New report reveals which country has highest rate of intermarriage – over 75%

The report by the Institute for Jewish Policy Research also claimed that decreasing fertility rates, and not assimilation, was the number one threat to Jewish perpetuity.

By World Israel News Staff

Two out of every five Jews outside of Israel is married to a non-Jew, with Poland ranking first in the rate of intermarriage and Belgium last, a report on intermarriage published Tuesday by the London-based Institute for Jewish Policy Research said.

The report, titled “Intermarriage of Jews and Non-Jews: The Global Situation and its Meaning,” found that contrary to traditional thinking, the trends in Jewish population growth are more significantly impacted by fertility rates than by rates of assimilation.

Forty-two percent of Diaspora married Jews have a non-Jewish partner. Include Israel in the mix and that number drops to 26%.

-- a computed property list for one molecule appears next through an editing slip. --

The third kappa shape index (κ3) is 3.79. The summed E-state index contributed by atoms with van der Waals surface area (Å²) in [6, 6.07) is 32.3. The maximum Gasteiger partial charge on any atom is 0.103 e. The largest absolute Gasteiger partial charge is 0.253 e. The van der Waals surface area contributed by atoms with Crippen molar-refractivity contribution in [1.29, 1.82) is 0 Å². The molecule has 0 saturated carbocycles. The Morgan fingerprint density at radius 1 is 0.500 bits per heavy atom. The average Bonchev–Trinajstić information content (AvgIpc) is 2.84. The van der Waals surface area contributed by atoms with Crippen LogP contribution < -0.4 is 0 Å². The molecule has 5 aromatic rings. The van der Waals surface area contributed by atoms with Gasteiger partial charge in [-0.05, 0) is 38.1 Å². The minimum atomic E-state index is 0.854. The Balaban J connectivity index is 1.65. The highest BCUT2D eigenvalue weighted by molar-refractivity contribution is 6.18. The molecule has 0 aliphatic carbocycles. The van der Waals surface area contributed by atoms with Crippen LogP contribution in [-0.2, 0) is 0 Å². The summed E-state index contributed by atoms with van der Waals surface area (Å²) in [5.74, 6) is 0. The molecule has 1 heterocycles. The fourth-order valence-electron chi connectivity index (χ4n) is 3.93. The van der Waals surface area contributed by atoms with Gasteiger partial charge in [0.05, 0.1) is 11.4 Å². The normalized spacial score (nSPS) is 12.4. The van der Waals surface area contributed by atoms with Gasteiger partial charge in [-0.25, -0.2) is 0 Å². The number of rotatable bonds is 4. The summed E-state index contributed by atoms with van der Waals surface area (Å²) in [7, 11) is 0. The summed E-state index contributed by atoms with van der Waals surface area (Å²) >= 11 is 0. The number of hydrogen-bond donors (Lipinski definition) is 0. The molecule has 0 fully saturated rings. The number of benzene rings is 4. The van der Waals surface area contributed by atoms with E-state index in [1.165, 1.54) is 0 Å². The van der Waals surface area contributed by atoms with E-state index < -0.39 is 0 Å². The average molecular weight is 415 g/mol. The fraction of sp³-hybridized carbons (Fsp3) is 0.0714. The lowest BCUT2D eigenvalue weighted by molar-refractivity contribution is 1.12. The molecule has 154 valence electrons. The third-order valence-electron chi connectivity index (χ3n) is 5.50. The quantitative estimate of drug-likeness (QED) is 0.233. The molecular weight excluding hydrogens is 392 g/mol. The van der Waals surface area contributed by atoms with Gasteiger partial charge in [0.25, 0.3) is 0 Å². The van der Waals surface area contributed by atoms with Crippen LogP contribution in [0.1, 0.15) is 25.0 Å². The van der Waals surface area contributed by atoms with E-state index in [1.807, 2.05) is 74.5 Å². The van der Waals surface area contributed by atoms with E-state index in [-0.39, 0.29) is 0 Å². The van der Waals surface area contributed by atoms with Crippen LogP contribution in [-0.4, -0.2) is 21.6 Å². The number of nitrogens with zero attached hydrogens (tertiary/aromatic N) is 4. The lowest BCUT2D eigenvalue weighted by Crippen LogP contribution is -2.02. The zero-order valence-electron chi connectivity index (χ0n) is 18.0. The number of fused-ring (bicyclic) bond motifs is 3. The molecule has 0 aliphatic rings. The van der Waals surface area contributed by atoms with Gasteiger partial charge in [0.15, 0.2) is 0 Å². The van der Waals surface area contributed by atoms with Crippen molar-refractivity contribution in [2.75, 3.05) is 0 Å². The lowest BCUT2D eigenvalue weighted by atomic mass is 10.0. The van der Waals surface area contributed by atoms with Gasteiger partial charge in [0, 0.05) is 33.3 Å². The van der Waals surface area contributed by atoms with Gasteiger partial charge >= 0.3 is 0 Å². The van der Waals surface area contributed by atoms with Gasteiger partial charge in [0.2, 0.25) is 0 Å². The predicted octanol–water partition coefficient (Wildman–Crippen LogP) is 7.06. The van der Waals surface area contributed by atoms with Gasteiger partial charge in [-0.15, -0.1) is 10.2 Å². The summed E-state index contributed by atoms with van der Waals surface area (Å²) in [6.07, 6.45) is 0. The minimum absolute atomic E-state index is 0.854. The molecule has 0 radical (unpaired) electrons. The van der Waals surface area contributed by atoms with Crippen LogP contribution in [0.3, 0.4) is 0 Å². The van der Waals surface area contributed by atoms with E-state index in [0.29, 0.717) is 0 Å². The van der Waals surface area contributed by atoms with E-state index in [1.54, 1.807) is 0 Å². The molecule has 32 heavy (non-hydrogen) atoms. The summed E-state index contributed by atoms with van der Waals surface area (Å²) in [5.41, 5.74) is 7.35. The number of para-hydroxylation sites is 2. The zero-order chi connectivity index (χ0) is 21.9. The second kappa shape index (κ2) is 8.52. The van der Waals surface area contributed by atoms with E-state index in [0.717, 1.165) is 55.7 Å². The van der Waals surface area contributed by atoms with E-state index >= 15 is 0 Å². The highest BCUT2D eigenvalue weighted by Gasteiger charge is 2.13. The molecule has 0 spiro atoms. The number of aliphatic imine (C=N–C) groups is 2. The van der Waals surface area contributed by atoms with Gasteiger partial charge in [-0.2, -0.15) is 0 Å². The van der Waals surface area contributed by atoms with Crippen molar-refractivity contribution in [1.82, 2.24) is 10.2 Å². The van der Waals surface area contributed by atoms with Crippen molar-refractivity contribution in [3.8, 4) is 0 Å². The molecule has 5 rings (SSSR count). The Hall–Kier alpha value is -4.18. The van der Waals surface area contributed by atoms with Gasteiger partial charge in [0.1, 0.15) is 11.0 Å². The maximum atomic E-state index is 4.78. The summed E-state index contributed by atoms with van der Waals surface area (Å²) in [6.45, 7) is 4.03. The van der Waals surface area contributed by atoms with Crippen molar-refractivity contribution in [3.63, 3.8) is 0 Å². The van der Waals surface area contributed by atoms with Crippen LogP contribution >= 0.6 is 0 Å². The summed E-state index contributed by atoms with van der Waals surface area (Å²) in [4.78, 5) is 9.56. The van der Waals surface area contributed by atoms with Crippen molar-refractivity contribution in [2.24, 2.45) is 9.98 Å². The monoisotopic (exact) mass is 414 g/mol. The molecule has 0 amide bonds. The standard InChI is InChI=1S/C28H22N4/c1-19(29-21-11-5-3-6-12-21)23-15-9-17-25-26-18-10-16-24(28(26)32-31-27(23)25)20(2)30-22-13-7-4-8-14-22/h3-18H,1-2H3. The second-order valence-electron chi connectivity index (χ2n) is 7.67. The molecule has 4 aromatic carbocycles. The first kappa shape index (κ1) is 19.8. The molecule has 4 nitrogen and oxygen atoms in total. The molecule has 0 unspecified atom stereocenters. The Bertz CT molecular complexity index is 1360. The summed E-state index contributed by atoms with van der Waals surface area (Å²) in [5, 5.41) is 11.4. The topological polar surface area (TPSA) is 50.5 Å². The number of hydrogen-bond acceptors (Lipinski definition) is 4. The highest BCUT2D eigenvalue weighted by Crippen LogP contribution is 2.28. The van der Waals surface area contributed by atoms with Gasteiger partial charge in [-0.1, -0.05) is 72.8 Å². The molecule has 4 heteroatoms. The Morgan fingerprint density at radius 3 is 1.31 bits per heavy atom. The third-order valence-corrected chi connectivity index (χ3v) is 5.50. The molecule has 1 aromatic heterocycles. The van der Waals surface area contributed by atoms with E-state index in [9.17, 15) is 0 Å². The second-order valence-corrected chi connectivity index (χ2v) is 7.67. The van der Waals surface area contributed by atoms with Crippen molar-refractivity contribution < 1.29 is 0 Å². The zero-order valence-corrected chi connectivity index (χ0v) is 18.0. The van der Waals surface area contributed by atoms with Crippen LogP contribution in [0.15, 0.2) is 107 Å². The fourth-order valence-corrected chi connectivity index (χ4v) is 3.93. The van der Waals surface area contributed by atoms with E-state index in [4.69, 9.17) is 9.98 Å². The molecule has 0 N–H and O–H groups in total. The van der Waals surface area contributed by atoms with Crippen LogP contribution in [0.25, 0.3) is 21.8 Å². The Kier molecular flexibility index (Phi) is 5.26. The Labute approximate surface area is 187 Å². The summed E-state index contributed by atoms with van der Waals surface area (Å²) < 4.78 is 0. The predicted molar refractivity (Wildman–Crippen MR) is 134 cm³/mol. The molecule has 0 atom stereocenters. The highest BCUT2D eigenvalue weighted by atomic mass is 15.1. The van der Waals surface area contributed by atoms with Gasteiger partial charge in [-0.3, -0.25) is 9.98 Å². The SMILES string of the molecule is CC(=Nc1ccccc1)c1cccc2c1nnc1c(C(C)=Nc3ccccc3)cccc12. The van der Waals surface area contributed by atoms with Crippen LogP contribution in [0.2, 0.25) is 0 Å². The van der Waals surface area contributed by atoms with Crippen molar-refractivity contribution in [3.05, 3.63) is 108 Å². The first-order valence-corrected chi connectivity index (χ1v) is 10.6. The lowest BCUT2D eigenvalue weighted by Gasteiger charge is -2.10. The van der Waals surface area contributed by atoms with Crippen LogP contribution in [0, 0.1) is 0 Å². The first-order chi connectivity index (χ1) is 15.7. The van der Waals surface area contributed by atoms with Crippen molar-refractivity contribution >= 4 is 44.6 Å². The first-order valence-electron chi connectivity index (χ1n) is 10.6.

In Poland, which holds the record for the highest rates of mixed marriages, over three-quarters (76 percent) of Jews are in interfaith marriages. This is closely followed by Russia, where nearly 63 percent of married Jews have spouses of different faiths. Over the last year, Russia has represented approximately 80 percent of aliyah, thereby providing an explanation for why the majority of recent immigrants to Israel are not Jewish.

“In this day and age, it would be imprecise, or even incorrect, to see intermarriage as ‘the threat’ to Jewish demographic sustainability,” Haaretz cited demographer Daniel Staetsky, who authored the report, as saying. “Things are not as simple as that. It may have been different in the past, but today, the main threat is low fertility.”

Contrary to common perception, the report revealed that intermarriage rates within the United States, which has the biggest Jewish community outside Israel, are not extraordinarily elevated compared to other nation, and further — the report indicates that intermarriage rates among young Jewish Americans are actually declining. This trend can be attributed to the fact that religious Jews, who are considerably less likely to intermarry, often have larger families. As a result, their representation within the younger generation is progressively increasing.